January 18 | Survey by London Art Fair shows that dealers are wary of Brexit deal
If London’s art dealers are showing uncertainty as to the outcomes of Brexit, Contemporary Istanbul and the city’s biennial are determined to respond to the country’s political turmoil. Meanwhile, US artists continue to fight against Donald Trump.
London dealers show uncertainty in the face of Brexit deal
A survey published by London Art Fair — running from January 18 through 22 — shows that 49% of participating galleries believe that “free movement of people and goods within the EU” is to be prioritized in the face of a potential Brexit deal, “to ensure London remains a global art hub post-Brexit.” The news comes after prime minister Theresa May has confirmed that Britain will leave the single European market during a speech at the House of Lords.
The second greater priority for exhibitors is to maintain “the current low tax status for importing and exporting goods.” The survey has also provided information about London dealers’ view on the future of the art market; 47% believe that it will fare worse in the coming years, whilst 14% believe that it get better and another 39% believe that no major shifts will occur in 2017. More information is available via London Art Fair’s official website.
Contemporary Istanbul joins forces with city’s biennial
Following the recent streak of terrorist attacks in Istanbul, Contemporary Istanbul (CI) has announced it will now take place in September to coincide with the city’s biennial, under the name of Istanbul Art Week. The move represents an attempt on the part of the two art events to boost Turkish tourism, which has greatly suffered in the last couple of years.
Both CI and the Istanbul biennial will take place between September 14 and 17. Kamiar Maleki, director of CI, has affirmed that he aims for international galleries and institutions to represent half of the exhibitors at the next edition of the fair. Ali Güreli, chairman of CI, has further commented that the overall aim is to make it “more accessible to buy and sell art in Istanbul.” Read more on The Art Newspaper.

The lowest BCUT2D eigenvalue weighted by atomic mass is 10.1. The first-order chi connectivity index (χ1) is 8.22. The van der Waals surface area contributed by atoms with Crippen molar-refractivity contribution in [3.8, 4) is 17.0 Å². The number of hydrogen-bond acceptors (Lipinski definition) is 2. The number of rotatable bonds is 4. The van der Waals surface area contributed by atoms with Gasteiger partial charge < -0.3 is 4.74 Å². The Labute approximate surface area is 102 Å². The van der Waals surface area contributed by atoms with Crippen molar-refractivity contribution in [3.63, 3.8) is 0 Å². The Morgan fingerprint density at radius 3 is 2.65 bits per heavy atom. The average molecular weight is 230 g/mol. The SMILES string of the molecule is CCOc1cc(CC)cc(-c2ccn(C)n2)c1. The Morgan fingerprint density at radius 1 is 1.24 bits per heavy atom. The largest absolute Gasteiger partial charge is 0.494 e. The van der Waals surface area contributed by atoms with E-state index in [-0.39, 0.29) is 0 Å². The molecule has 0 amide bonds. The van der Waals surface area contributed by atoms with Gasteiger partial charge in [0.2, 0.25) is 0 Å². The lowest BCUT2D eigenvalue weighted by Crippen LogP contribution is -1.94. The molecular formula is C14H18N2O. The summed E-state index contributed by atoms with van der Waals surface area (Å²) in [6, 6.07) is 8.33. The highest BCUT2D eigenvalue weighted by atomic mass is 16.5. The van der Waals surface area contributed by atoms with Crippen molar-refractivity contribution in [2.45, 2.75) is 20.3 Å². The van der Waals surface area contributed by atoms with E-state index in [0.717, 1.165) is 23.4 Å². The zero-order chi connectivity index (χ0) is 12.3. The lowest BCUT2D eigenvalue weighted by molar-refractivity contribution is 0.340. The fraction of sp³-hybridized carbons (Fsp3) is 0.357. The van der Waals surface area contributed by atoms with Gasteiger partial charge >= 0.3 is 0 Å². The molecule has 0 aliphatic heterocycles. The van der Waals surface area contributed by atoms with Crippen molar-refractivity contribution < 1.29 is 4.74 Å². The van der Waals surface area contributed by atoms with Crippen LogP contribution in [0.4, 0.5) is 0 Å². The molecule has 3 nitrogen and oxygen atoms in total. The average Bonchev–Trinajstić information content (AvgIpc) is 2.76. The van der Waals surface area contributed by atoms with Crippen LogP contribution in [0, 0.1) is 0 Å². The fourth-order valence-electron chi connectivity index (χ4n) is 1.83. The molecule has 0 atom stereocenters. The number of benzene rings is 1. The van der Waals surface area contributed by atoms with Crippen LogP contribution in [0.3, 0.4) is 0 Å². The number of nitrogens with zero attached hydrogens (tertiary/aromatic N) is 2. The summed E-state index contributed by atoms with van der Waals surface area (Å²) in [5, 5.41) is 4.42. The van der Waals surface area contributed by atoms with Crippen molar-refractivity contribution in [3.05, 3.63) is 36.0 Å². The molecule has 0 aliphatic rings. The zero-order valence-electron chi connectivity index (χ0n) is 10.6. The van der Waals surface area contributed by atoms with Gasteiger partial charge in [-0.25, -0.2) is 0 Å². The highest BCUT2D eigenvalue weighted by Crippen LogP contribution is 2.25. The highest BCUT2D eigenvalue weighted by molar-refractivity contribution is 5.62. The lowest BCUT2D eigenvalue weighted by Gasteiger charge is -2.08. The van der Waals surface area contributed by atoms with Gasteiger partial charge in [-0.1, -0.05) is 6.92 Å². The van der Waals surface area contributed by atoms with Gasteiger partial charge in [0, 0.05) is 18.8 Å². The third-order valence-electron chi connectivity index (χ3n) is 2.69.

Marguerite Humeau takes home the 2017 Zurich Art Prize
French artist Marguerite Humeau is the winner of this year’s edition of the Zurich Art Prize.
The prize is endowed with $100,000, of which $20,000 go directly to the artist and $80,000 towards a solo exhibition at the Museum Haus Konstruktiv in Zürich. Humeau is the first artist to profit from the additional $20,000 cash prize, which was established this year on occasion of the award’s ten-year anniversary. Established in 2007, the prize supports artists whose work engages with “the cultural heritage of constructivist-concrete and conceptual art”. Humeau, who has previously shown at MoMA, Manifesta 11 and Palais de Tokyo, was chosen for her capacity to “formulate an independent position characterized by scientific curiosity and precision, while also sharing parallels with the scientific basis of constructivist-concrete art.” Last year, the prize was awarded to Iranian artist Nairy Baghramian. Read more on the Museum Haus Konstruktiv’s official website.
Marguerite Humeau, "ECHO", exhibition view Palais de Tokyo, Paris, 2016
Anti-trump art show raises $50,000 to support Planned Parenthood
The show NASTY WOMEN, which took place at the Knockdown Center in Maspeth Queens between January 12 and 15, has raised $50,000 to support Planned Parenthood.
The exhibition was organized to show solidarity in the face of the “recent and ongoing threats to women’s rights.” Some 600 hundred female artists, self-identifying as “nasty women” took part, in order to “act as a catalyst for conversation, organization, and action preceding the Presidential Inauguration on January 20, 2016.” Over 4000 visitors attended the exhibition, where all 1,000 artworks on view were priced at less $100. The additional $8,020 coming from general admission tickets were split between the Callen-Lorde Community Health Center, the New York Immigration Coalition, Girls for Gender Equity, and SisterSong. Read more on artnet news.
The “biggest art scandal of the century” has claimed another painting.
Sotheby’s is in fact claiming that Saint Jerome, a canvas attributed to Parmigianino and sold by the auction house in 2012 for $842,500, is a modern fake. The company has subsequently filed a lawsuit against the painting’s consignor, French art historian Lionel de Saint Donat-Pourrières, who is refusing to return his share of the profits, amounting to $672,000. This is the last forgery case in a streak of scandals that came to light last October, involving Old Master fakes — which were sold at Sotheby’s for a total of $255 million. More on artnet news.
Three new board members at the Warhol Foundation
New York’s Warhol Foundation has appointed three new board members: Ruby Lerner, Anne Pasternak, and Paul Ha. Igor DaCosta.
DaCosta, who was also appointed as the foundation’s new board chair, is managing director of Portfolio Advisors LLC. Lerner is the founding director of Creative Capital, whilst Pasternak is director of the Brooklyn Museum. Joel Wachs, president of the Warhol Foundation, has said of the appointments that they will give the “strength of proven leadership in the foundation’s most important constituencies”. More on Artforum.